Sidor som bilder




Do not believe what I tell you here any more than if it were some tale of a tub.


("Tale of a Tub," title of a work of SWIFT's.) Stands not within the prospect of belief.

Macbeth. Act I. Sc. 3. L. 74.

A thing that nobody believes cannot be proved too often.

BERNARD SHAW—Devil's Disciple. Act III.
There littleness was not; the least of things
Seemed infinite; and there his spirit shaped
Her prospects, nor did he believe, -He saw.

WORDSWORTH-Excursion. Bk. I. St. 12.
I have believed the best of every man,
And find that to believe it is enough
To make a bad man show him at his best,
Or even a good man swing his lantern higher.

What ardently we wish, we soon believe.

YOUNG-Night Thoughts. Night VII. Pt.

While the steeples are loud in their joy,
To the tune of the bells' ring-a-ding,
Let us chime in a peal, one and all,
For we all should be able to sing Hullah baloo.

HOOD-Song for the Million.
The old mayor climbed the belfry tower,

The ringers ran by two, by three;
“Pull, if ye never pulled before;

Good ringers, pull your best," quoth he.
“Play uppe, play uppe, O Boston bells!
Ply all your changes, all your swells,

Play uppe The Brides of Enderby.”
JEAN ÎNGELOW--High Tide on the coast of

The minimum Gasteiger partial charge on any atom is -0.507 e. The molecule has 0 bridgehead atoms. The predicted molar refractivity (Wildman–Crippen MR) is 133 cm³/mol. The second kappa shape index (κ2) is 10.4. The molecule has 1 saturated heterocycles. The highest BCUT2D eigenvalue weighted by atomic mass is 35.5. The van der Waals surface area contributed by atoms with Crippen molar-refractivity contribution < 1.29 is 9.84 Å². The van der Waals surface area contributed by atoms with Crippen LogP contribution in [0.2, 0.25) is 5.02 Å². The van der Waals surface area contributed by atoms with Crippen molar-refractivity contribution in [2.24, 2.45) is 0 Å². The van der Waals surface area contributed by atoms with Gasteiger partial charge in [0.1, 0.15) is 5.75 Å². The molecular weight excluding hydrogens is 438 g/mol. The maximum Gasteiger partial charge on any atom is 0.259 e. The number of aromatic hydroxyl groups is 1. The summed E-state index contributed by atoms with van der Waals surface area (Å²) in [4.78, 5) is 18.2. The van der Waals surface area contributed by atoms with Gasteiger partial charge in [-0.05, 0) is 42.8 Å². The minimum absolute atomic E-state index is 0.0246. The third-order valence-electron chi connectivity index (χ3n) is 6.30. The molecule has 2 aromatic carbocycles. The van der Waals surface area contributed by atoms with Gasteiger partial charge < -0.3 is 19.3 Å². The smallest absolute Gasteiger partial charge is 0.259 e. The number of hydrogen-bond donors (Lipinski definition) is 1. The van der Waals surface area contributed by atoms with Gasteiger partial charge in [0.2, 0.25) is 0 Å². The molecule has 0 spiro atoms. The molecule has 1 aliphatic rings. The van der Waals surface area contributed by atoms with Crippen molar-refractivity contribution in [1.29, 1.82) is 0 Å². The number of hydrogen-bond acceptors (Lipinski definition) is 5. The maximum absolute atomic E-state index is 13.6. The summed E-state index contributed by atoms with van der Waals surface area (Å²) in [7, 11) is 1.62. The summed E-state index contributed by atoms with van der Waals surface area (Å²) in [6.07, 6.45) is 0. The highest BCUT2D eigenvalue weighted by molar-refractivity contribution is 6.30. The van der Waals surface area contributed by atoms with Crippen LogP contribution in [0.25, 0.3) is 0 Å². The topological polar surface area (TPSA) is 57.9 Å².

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II. L. 1311. (See also CÆSAR)

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The church-going bell.

The bells themselves are the best of preachers, COWPER- Verses supposed to be written by Their brazen lips are learned teachers, Alexander Selkirk.

From their pulpits of stone, in the upper air,

Sounding aloft, without crack or flaw,
The vesper bell from far

Shriller than trumpets under the Law.
That seems to mourn for the expiring day. Now a sermon and now a prayer.
DANTE-Purgatorio. Canto 8. L.6. CARY's LONGFELLOW-Christus. The Golden Legend.

Pt. III.

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Hear the sledges with the bells,

Silver bells! What a world of merriment their melody foretells!

How they tinkle, tinkle, tinkle,

In the icy air of night,
While the stars that oversprinkle
All the Heavens seem to twinkle

With a crystalline delight:
Keeping time, time, time,

In a sort of Runic rhyme
To the tintinnabulation that so musically wells

From the bells, bells, bells, bells,

Bells, bells, bellsFrom the jingling and the tingling of the bells.

PoE-The Bells. St. 1.



Hark, how chimes the passing bell!
There's no music to a knell;
All the other sounds we hear,
Flatter, and but cheat our ear.
This doth put us still in mind
That our flesh must be resigned,
And, a general silence made,
The world be muffled in a shade.
(Orpheus' lute, as poets tell,
Was but moral of this bell,
And the captive soul was she,
Which they called Eurydice,